While their baby sister is taking her morning nap, my kids have been joining me at the kitchen table for some summer learning. My oldest is already an accomplished reader, but I want to build on that by helping her to think more deeply about what she reads. This summer I’ll be sharing a series of reading comprehension activities. These will be pages that really help kids think. Today I’m sharing a free character analysis worksheet.
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My Seven (going into second grade) is an avid reader. I’m glad she loves to read a variety of books – both fiction and nonfiction – but now it’s time to take her a step further.
This summer I’ll be helping her improve her reading comprehension with some meaningful worksheets and graphic organizers. We’re starting with character analysis.
How to teach the concept of character analysis:
1. Does your child know the word character? Explain that it’s the main person or animal in a story. Fiction books usually have both major and minor characters. You can go even further and talk about the main character (protagonist) and the character who’s fighting against him (antagonist).
2. Choose an interesting character from a book your child has just read. Try to pick a “round” rather than “flat” character. That just means to pick someone who has a variety of traits and something of a complex personality. Off the top of my head I can think of some very round characters in children’s literature:
- Lily from Lily’s Purple Plastic Purse
- Gregory from Gregory the Terrible Eater
- Ramona from the Ramona books
I can also think of some flat characters who are defined by just a few traits:
- Sal from Blueberries for Sal
- George from the Curious George books
- Benny from the original The Boxcar Children
While all the above examples are fiction books, we chose to do an analysis of a nonfiction character. I had printed the book Cathy Freeman from Reading A-Z (that subscription was worth every penny – and no, I’m not getting paid to say that!). After listening to my daughter read it, I presented a set of character traits.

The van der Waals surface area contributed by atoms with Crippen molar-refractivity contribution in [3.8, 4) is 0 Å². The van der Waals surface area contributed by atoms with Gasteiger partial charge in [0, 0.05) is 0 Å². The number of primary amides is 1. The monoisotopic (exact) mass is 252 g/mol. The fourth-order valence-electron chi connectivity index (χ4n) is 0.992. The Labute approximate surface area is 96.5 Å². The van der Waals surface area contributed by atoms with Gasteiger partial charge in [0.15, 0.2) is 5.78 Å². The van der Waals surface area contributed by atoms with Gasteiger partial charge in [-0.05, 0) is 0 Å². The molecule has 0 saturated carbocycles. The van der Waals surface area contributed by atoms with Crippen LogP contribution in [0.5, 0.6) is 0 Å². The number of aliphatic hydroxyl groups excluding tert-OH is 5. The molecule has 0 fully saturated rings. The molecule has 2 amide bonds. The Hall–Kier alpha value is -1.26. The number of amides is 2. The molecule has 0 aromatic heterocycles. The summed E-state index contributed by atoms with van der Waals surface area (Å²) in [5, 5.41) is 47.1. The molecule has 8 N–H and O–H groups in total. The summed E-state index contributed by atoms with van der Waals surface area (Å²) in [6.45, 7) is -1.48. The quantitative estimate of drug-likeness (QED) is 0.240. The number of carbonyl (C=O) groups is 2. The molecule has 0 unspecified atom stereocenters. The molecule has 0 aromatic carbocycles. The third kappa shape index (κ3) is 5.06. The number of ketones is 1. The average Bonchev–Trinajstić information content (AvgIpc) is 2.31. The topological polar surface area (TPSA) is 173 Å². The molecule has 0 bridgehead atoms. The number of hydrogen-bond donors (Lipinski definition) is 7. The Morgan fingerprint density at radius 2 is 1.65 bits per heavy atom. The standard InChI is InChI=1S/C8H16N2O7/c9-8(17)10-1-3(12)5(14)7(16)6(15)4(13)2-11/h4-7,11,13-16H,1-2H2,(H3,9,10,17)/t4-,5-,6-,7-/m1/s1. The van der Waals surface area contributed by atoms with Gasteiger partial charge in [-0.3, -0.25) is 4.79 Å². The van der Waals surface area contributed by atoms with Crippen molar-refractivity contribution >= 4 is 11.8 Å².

3. Look at a list of character traits together. Identify traits that describe yourself. Then have your child find traits that describe her. This will help your child understand how to use the chart and think about words that describe her character.
4. Now have your child illustrate the main character inside the frame of the character analysis chart.
5. Referring to the character analysis chart, talk together about words that describe your character. Have your child record them in the circles on the printable.
Have you heard of Cathy Freeman? She is the sixth fastest woman on record. What makes her even more unique is that she is an Aborigine. Freeman experienced a lot of prejudice and opposition as she worked toward her Olympic goal. Here was our conversation as we looked for Freeman’s character traits:
Me: “Let’s read through this list and see if we can find some words that describe Cathy Freeman.”
My Seven: “Adventurous, afraid, ambitious… what’s that?”
“That means that you have big goals for yourself. You work hard to do something.”
“Can you tell me how she was ambitious?”
“She wanted to be in the Olympics.”
Great! Write ambitious on one of the circles.”
“Angry, arrogant… what does arrogant mean?”
“It means you think you’re better than other people.”
“I don’t think she’s arrogant… is she brave?”
“Well, I think she was brave. She ran a race in front of thousands of people.”
6. As your child fills in the circles, make sure she can support each trait with information from the book. Help her to avoid using words that mean the same thing. The most important part of this activity is to think about the story. I didn’t want my daughter to pick a bunch of words and write them in without backing them up. Because she is just going into second grade, I chose not to have her record the support from the book. For older children you would want that to be part of the activity as well.
Get your free character analysis pages!
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Reading response sheets & Early chapter book lists
In addition to early chapter book lists, you’ll get response sheets that focus on character, setting, plot, and vocabulary. You’ll love this resource!